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Horseplay at Work – Do Businesses Need to Be Concerned?

Posted by Frank Steinberg | Jul 16, 2007 | 0 Comments

Here's an interesting question that arose in Delaware which came to our attention through Francis Pileggi at the Delaware Corporate and Commercial Litigation Blog.  It's slightly off topic, but you don't often see facts like this, so the story is worth telling.

Injuries to employees that occur at work are usually subject to the exclusive remedy provided by each state's Worker's Compensation system.  What happens, however, when employees are engaged in "horseplay" during business hours that results in an injury?  Is the injured employee limited to his remedy in comp, or does he have the ability to recover against co-employees outside of the comp system? 

In Grabowski v. Mangler, the employer apparently tolerated an atmosphere in which employees would play pranks on each other in between assignments.  In this particular case the plaintiff was ambushed by three co-workers, thrown to the ground, and wrapped from his shoulders to his anklesin duct tape.  Normally claims against the co-employees would be barred.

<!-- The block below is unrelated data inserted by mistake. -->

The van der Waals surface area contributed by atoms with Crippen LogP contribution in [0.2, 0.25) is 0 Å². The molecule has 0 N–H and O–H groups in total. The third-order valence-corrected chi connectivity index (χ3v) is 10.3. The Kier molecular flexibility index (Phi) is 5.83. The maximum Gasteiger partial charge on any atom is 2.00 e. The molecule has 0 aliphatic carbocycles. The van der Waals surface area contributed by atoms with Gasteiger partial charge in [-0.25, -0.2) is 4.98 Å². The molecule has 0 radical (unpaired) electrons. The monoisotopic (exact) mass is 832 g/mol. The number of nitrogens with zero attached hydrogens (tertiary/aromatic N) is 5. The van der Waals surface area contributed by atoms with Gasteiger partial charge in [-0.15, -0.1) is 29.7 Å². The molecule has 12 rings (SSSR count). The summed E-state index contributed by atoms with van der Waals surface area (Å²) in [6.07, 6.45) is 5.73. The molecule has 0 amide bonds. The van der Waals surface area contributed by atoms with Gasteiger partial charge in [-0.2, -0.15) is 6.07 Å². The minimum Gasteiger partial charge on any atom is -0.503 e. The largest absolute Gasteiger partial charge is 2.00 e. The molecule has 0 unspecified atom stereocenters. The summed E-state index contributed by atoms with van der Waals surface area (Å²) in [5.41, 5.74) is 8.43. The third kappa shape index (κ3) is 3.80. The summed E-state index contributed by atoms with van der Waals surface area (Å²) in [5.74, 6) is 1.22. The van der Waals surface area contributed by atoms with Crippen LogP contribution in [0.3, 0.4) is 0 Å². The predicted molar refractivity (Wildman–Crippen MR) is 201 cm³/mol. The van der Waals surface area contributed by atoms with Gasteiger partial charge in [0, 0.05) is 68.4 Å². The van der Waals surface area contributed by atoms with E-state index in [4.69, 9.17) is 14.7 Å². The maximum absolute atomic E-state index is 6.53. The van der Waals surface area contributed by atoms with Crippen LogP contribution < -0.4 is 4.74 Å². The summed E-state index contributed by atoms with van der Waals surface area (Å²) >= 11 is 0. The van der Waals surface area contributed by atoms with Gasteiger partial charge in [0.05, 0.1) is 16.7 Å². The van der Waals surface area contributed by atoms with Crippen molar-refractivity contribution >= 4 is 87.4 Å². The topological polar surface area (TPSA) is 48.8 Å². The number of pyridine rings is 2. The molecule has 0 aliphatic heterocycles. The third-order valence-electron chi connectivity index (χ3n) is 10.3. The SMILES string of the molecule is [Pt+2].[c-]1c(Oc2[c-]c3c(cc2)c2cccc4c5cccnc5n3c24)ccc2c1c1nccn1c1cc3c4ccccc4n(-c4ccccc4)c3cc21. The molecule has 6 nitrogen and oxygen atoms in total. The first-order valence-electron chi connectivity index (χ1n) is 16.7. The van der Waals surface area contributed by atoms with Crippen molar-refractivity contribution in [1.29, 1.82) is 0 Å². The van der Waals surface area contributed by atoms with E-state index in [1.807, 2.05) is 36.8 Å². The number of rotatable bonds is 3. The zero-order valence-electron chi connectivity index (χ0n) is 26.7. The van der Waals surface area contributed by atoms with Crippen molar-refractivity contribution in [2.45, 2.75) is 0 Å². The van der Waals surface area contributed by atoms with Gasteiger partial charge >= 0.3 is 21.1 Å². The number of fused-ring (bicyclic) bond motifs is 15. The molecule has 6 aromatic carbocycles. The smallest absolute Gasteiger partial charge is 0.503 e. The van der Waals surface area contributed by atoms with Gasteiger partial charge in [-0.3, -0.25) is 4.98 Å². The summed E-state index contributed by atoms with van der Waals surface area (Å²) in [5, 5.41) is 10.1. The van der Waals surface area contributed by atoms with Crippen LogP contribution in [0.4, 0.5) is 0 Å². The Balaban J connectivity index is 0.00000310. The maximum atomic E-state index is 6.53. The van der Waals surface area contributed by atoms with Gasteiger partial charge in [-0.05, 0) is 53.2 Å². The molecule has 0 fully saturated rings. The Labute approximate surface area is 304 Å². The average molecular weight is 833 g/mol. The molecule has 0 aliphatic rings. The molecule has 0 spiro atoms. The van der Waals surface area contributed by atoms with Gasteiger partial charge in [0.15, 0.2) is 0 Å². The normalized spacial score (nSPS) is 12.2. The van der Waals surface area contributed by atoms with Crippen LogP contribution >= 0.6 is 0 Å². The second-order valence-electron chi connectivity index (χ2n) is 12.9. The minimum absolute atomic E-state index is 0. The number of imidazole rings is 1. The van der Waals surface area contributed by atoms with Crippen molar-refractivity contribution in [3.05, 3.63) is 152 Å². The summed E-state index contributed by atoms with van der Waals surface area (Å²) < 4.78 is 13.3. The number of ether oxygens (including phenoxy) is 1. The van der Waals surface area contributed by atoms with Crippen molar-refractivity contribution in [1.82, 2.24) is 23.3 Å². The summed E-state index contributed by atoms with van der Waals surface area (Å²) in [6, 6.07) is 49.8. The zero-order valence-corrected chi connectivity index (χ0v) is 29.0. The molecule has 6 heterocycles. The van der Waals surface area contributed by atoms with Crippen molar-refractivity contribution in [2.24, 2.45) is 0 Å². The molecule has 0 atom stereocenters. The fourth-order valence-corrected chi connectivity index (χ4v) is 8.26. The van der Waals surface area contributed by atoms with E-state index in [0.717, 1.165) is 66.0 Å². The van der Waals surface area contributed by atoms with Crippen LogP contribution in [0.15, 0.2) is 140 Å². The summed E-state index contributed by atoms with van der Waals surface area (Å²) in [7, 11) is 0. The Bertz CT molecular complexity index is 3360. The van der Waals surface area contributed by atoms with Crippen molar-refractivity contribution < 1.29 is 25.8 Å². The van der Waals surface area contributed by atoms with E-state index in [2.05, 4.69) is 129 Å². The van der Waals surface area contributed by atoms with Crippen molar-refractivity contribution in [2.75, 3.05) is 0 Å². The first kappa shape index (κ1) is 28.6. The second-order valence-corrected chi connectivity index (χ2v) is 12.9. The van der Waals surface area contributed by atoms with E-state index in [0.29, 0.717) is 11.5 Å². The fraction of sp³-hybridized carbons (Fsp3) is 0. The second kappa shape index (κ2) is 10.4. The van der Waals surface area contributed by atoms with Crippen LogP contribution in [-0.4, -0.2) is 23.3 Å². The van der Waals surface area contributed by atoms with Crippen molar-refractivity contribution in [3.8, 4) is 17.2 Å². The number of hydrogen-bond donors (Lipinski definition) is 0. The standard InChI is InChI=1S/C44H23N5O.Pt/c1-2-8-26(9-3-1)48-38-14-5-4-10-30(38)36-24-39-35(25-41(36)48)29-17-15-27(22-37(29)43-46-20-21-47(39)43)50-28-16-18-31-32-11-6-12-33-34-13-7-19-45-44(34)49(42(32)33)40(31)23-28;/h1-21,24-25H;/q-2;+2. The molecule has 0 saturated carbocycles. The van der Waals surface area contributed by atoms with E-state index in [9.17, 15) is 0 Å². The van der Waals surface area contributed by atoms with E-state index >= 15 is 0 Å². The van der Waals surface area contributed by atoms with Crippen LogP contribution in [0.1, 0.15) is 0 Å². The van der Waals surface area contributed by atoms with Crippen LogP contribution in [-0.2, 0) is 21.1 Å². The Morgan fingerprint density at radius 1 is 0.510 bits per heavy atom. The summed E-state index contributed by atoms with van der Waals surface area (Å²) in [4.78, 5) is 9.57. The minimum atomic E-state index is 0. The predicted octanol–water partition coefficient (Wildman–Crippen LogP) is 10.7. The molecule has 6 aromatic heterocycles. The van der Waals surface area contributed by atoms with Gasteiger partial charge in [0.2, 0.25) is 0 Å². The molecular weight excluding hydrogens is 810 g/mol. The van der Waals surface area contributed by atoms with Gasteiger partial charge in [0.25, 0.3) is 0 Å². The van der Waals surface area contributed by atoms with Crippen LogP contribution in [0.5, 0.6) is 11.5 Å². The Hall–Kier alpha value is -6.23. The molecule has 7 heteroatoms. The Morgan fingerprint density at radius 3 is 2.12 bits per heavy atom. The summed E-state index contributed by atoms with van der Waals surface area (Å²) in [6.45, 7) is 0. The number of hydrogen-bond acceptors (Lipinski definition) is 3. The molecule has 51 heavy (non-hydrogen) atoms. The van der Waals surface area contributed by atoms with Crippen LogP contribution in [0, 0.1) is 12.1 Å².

The Delaware Supreme Court said that if the conduct of the rambunctious employees was within the scope or course of their employment, then Worker's Comp would bar the plaintiff's lawsuit.  If not within the scope or course of their employment, then the claim would be allowed.  The case was sent back to the trial court to make that determination.  We will let you know if we see more on this one.  If for no other reason than that I'm interested to find out how binding a co-worker in duct tape fits in anyone's job description.   

About the Author

Frank Steinberg

Frank is the founder and principal of Steinberg Law, LLC. A Jersey boy born and bred, he focuses on employment litigation and counseling, business litigation,  and aviation law. Following law school and a clerkship in the federal district court Frank spent his early career with large litigation ...


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